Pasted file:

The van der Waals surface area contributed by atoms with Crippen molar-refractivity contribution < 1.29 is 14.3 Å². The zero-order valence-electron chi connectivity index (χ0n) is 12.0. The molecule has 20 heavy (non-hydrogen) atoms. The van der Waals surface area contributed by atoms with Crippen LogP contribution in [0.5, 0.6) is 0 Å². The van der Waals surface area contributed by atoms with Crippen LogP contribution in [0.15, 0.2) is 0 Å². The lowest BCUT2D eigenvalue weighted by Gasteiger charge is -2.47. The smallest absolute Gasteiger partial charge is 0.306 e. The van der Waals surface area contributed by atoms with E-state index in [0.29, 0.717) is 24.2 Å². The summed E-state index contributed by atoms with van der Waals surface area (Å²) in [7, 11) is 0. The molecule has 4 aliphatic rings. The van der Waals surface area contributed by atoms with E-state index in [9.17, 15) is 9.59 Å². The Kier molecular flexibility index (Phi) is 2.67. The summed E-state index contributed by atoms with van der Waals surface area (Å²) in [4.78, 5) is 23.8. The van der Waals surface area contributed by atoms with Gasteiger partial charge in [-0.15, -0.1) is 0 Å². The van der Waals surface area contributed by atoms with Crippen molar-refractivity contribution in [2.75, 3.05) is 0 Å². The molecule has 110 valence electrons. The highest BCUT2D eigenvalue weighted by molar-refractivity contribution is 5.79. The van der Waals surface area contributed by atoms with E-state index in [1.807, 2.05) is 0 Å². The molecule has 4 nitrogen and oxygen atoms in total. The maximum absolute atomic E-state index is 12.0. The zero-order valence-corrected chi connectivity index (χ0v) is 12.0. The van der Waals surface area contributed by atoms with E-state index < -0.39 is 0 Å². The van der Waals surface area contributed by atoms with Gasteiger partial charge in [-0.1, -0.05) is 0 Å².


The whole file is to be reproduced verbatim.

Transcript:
The van der Waals surface area contributed by atoms with Crippen molar-refractivity contribution < 1.29 is 14.3 Å². The zero-order valence-electron chi connectivity index (χ0n) is 12.0. The molecule has 20 heavy (non-hydrogen) atoms. The van der Waals surface area contributed by atoms with Crippen LogP contribution in [0.5, 0.6) is 0 Å². The van der Waals surface area contributed by atoms with Crippen LogP contribution in [0.15, 0.2) is 0 Å². The lowest BCUT2D eigenvalue weighted by Gasteiger charge is -2.47. The smallest absolute Gasteiger partial charge is 0.306 e. The van der Waals surface area contributed by atoms with E-state index in [0.29, 0.717) is 24.2 Å². The summed E-state index contributed by atoms with van der Waals surface area (Å²) in [7, 11) is 0. The molecule has 4 aliphatic rings. The van der Waals surface area contributed by atoms with E-state index in [9.17, 15) is 9.59 Å². The Kier molecular flexibility index (Phi) is 2.67. The summed E-state index contributed by atoms with van der Waals surface area (Å²) in [4.78, 5) is 23.8. The van der Waals surface area contributed by atoms with Gasteiger partial charge in [-0.15, -0.1) is 0 Å². The van der Waals surface area contributed by atoms with Crippen molar-refractivity contribution in [2.75, 3.05) is 0 Å². The molecule has 110 valence electrons. The highest BCUT2D eigenvalue weighted by molar-refractivity contribution is 5.79. The van der Waals surface area contributed by atoms with E-state index in [1.807, 2.05) is 0 Å². The molecule has 4 nitrogen and oxygen atoms in total. The maximum absolute atomic E-state index is 12.0. The zero-order valence-corrected chi connectivity index (χ0v) is 12.0. The van der Waals surface area contributed by atoms with E-state index < -0.39 is 0 Å². The van der Waals surface area contributed by atoms with Gasteiger partial charge in [-0.1, -0.05) is 0 Å².